Amidst the crisis of Covid-19, the world’s efforts to flatten the curve and combat this pandemic has shown unity among nations proving that, down to its core, the virus that is claiming lives knows no borders. Novel coronavirus does not discriminate. The rich, the powerful – both people and nations are vulnerable. This sudden vulnerability of the rich has shocked people to believe that Covid-19 is “the great equaliser” – as Andrew Cuomo, New York Governor has called it. Yet, the virus is far from being “the great equaliser.” There is nothing equal about the impacts of the virus on an already unequal world with an existing disparity within communities especially those in BAME (Black, Asian and Minority Ethnic) and immigrant backgrounds. It is simple.
Those in the middle class and higher have the luxuries of safely quarantining in the comforts of their own home, some with the privilege of working from home. But what about the working class? Or refugees in camps? The struggle is different for them and is by no means equal. People in poverty might share the fundamental, broader worries of the impacts of the virus that affects the world – our economic and social wellbeing has been compromised. However, those who rely on the consistent cash flow from their jobs to support their livelihoods are those of the working class and, thus, their mobility in a virus-stricken world is out of necessity. Further, statistics show how the virus affects those in BAME communities worse, with over 1/3 of critically-ill Covid-19 patients in the UK coming from BAME communities despite only making up 13% of the population.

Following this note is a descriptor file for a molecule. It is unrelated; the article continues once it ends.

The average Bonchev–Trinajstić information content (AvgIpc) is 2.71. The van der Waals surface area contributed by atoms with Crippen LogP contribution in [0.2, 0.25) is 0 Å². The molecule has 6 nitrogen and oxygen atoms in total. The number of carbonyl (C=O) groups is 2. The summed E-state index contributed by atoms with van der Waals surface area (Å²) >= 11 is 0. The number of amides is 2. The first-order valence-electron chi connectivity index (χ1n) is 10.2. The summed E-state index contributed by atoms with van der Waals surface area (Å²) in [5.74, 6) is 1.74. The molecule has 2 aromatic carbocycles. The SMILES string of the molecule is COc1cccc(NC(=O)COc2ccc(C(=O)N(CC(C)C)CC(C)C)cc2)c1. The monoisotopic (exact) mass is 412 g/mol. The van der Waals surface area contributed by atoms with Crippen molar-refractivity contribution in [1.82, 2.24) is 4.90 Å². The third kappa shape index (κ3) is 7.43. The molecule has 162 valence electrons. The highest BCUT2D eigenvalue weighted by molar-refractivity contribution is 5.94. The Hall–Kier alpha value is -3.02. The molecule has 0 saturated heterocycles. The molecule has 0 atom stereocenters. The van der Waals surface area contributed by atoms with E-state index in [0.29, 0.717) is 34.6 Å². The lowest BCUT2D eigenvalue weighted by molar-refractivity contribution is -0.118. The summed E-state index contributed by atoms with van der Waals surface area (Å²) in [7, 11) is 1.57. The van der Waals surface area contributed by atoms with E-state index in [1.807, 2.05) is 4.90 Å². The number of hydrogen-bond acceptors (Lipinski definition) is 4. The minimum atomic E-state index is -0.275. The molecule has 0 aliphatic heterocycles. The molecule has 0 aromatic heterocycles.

This inequality is only heightened by the pandemic that draws on the privilege of class and power that is embedded into our society to be more than just the “survival of the fittest” – and even though it is a reality that we have grown to accept in a majorly capitalist world, it has become more disproportionate. An analysis from the IRC (International Rescue Committee) compared the transmission rates of the virus in refugee camps and the Diamond Princess cruise ship where there was no choice to self-isolate in an overcrowded space. Despite the cruise ship being densely packed, refugees still face a heightened risk of Coronavirus as the conditions are even more cramped – showing that once again, Covid-19 is absolutely not the great equaliser.